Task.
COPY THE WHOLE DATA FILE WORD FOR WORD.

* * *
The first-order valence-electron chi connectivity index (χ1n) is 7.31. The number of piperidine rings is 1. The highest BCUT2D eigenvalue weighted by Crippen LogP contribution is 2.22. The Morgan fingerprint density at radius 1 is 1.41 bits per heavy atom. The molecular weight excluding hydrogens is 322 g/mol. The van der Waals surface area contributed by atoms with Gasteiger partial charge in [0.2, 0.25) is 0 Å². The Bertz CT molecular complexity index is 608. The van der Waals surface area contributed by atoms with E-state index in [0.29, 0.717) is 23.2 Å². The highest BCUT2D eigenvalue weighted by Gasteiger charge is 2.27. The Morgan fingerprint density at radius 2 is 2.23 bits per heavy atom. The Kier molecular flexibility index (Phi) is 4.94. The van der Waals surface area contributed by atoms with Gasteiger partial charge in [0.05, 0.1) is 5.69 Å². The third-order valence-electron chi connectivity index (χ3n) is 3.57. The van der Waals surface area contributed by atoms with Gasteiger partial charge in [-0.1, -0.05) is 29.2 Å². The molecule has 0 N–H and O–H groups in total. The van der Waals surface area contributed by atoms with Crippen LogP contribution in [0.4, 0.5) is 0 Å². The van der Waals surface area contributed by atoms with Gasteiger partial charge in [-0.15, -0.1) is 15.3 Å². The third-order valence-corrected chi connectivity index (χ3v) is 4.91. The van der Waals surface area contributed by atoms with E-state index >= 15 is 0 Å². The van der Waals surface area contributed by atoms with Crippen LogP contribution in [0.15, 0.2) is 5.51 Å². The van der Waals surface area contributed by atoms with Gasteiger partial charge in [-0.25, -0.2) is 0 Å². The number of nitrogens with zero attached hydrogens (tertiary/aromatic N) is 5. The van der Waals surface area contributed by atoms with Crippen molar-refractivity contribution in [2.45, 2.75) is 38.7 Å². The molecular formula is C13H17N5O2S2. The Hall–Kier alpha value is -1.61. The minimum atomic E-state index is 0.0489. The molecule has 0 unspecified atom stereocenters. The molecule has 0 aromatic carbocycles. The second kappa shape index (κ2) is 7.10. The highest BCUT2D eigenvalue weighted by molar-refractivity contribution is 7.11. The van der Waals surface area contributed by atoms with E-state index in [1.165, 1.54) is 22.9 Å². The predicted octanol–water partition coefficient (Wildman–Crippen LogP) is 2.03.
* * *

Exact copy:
The first-order valence-electron chi connectivity index (χ1n) is 7.31. The number of piperidine rings is 1. The highest BCUT2D eigenvalue weighted by Crippen LogP contribution is 2.22. The Morgan fingerprint density at radius 1 is 1.41 bits per heavy atom. The molecular weight excluding hydrogens is 322 g/mol. The van der Waals surface area contributed by atoms with Gasteiger partial charge in [0.2, 0.25) is 0 Å². The Bertz CT molecular complexity index is 608. The van der Waals surface area contributed by atoms with E-state index in [0.29, 0.717) is 23.2 Å². The highest BCUT2D eigenvalue weighted by Gasteiger charge is 2.27. The Morgan fingerprint density at radius 2 is 2.23 bits per heavy atom. The Kier molecular flexibility index (Phi) is 4.94. The van der Waals surface area contributed by atoms with Gasteiger partial charge in [0.05, 0.1) is 5.69 Å². The third-order valence-electron chi connectivity index (χ3n) is 3.57. The van der Waals surface area contributed by atoms with Gasteiger partial charge in [-0.1, -0.05) is 29.2 Å². The molecule has 0 N–H and O–H groups in total. The van der Waals surface area contributed by atoms with Crippen LogP contribution in [0.4, 0.5) is 0 Å². The van der Waals surface area contributed by atoms with Gasteiger partial charge in [-0.15, -0.1) is 15.3 Å². The third-order valence-corrected chi connectivity index (χ3v) is 4.91. The van der Waals surface area contributed by atoms with E-state index >= 15 is 0 Å². The van der Waals surface area contributed by atoms with Crippen LogP contribution in [0.15, 0.2) is 5.51 Å². The van der Waals surface area contributed by atoms with Gasteiger partial charge in [-0.25, -0.2) is 0 Å². The number of nitrogens with zero attached hydrogens (tertiary/aromatic N) is 5. The van der Waals surface area contributed by atoms with Crippen molar-refractivity contribution in [2.45, 2.75) is 38.7 Å². The molecular formula is C13H17N5O2S2. The Hall–Kier alpha value is -1.61. The minimum atomic E-state index is 0.0489. The molecule has 0 unspecified atom stereocenters. The molecule has 0 aromatic carbocycles. The second kappa shape index (κ2) is 7.10. The highest BCUT2D eigenvalue weighted by molar-refractivity contribution is 7.11. The van der Waals surface area contributed by atoms with E-state index in [1.165, 1.54) is 22.9 Å². The predicted octanol–water partition coefficient (Wildman–Crippen LogP) is 2.03.